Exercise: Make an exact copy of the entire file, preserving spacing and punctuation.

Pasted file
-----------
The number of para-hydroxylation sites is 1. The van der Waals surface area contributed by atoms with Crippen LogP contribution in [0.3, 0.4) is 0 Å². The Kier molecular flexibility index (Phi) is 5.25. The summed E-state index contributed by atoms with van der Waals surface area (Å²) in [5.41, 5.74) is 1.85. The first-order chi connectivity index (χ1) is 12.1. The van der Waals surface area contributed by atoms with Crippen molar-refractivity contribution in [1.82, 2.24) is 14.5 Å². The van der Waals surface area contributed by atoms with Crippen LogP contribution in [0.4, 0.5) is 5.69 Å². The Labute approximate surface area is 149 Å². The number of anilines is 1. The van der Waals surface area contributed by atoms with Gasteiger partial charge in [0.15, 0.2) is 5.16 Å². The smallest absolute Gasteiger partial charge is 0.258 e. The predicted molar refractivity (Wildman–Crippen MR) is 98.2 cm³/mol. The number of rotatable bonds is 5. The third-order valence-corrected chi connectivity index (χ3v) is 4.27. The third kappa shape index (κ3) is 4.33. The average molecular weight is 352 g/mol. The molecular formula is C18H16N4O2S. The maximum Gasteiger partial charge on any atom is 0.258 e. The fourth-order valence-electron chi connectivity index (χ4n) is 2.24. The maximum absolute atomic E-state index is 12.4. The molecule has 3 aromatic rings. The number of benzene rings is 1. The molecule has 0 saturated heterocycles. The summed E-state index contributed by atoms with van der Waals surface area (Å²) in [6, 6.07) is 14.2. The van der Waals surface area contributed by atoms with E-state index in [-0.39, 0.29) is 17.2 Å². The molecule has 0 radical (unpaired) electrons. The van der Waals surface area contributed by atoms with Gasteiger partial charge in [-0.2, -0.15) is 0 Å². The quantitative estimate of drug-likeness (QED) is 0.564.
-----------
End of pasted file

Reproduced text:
The number of para-hydroxylation sites is 1. The van der Waals surface area contributed by atoms with Crippen LogP contribution in [0.3, 0.4) is 0 Å². The Kier molecular flexibility index (Phi) is 5.25. The summed E-state index contributed by atoms with van der Waals surface area (Å²) in [5.41, 5.74) is 1.85. The first-order chi connectivity index (χ1) is 12.1. The van der Waals surface area contributed by atoms with Crippen molar-refractivity contribution in [1.82, 2.24) is 14.5 Å². The van der Waals surface area contributed by atoms with Crippen LogP contribution in [0.4, 0.5) is 5.69 Å². The Labute approximate surface area is 149 Å². The number of anilines is 1. The van der Waals surface area contributed by atoms with Gasteiger partial charge in [0.15, 0.2) is 5.16 Å². The smallest absolute Gasteiger partial charge is 0.258 e. The predicted molar refractivity (Wildman–Crippen MR) is 98.2 cm³/mol. The number of rotatable bonds is 5. The third-order valence-corrected chi connectivity index (χ3v) is 4.27. The third kappa shape index (κ3) is 4.33. The average molecular weight is 352 g/mol. The molecular formula is C18H16N4O2S. The maximum Gasteiger partial charge on any atom is 0.258 e. The fourth-order valence-electron chi connectivity index (χ4n) is 2.24. The maximum absolute atomic E-state index is 12.4. The molecule has 3 aromatic rings. The number of benzene rings is 1. The molecule has 0 saturated heterocycles. The summed E-state index contributed by atoms with van der Waals surface area (Å²) in [6, 6.07) is 14.2. The van der Waals surface area contributed by atoms with E-state index in [-0.39, 0.29) is 17.2 Å². The molecule has 0 radical (unpaired) electrons. The van der Waals surface area contributed by atoms with Gasteiger partial charge in [-0.2, -0.15) is 0 Å². The quantitative estimate of drug-likeness (QED) is 0.564.